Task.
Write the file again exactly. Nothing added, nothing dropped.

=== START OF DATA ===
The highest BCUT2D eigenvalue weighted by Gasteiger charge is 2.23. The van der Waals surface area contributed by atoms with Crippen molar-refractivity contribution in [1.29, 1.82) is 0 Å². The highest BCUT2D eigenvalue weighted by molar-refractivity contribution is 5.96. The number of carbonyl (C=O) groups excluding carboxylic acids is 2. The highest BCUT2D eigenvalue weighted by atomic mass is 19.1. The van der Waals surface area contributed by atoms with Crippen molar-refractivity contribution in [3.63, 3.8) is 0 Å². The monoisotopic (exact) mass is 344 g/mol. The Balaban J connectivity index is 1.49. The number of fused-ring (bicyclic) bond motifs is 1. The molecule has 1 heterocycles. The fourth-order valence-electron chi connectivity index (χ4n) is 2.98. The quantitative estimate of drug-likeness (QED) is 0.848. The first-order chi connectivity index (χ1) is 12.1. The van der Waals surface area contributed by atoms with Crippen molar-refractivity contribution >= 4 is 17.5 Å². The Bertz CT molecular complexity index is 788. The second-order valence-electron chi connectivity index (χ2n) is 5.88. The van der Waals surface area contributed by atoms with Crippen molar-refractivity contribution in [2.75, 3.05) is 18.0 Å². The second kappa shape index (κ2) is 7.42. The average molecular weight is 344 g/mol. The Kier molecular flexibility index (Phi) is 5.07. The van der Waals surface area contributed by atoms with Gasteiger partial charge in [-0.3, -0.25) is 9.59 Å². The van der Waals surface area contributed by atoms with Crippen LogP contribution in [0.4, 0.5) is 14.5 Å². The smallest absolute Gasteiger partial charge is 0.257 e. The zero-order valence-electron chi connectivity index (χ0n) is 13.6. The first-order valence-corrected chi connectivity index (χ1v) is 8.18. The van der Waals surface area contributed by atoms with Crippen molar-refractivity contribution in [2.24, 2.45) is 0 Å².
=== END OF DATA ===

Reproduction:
The highest BCUT2D eigenvalue weighted by Gasteiger charge is 2.23. The van der Waals surface area contributed by atoms with Crippen molar-refractivity contribution in [1.29, 1.82) is 0 Å². The highest BCUT2D eigenvalue weighted by molar-refractivity contribution is 5.96. The number of carbonyl (C=O) groups excluding carboxylic acids is 2. The highest BCUT2D eigenvalue weighted by atomic mass is 19.1. The van der Waals surface area contributed by atoms with Crippen molar-refractivity contribution in [3.63, 3.8) is 0 Å². The monoisotopic (exact) mass is 344 g/mol. The Balaban J connectivity index is 1.49. The number of fused-ring (bicyclic) bond motifs is 1. The molecule has 1 heterocycles. The fourth-order valence-electron chi connectivity index (χ4n) is 2.98. The quantitative estimate of drug-likeness (QED) is 0.848. The first-order chi connectivity index (χ1) is 12.1. The van der Waals surface area contributed by atoms with Crippen molar-refractivity contribution >= 4 is 17.5 Å². The Bertz CT molecular complexity index is 788. The second-order valence-electron chi connectivity index (χ2n) is 5.88. The van der Waals surface area contributed by atoms with Crippen molar-refractivity contribution in [2.75, 3.05) is 18.0 Å². The second kappa shape index (κ2) is 7.42. The average molecular weight is 344 g/mol. The Kier molecular flexibility index (Phi) is 5.07. The van der Waals surface area contributed by atoms with Gasteiger partial charge in [-0.3, -0.25) is 9.59 Å². The van der Waals surface area contributed by atoms with Crippen LogP contribution in [0.4, 0.5) is 14.5 Å². The smallest absolute Gasteiger partial charge is 0.257 e. The zero-order valence-electron chi connectivity index (χ0n) is 13.6. The first-order valence-corrected chi connectivity index (χ1v) is 8.18. The van der Waals surface area contributed by atoms with Crippen molar-refractivity contribution in [2.24, 2.45) is 0 Å².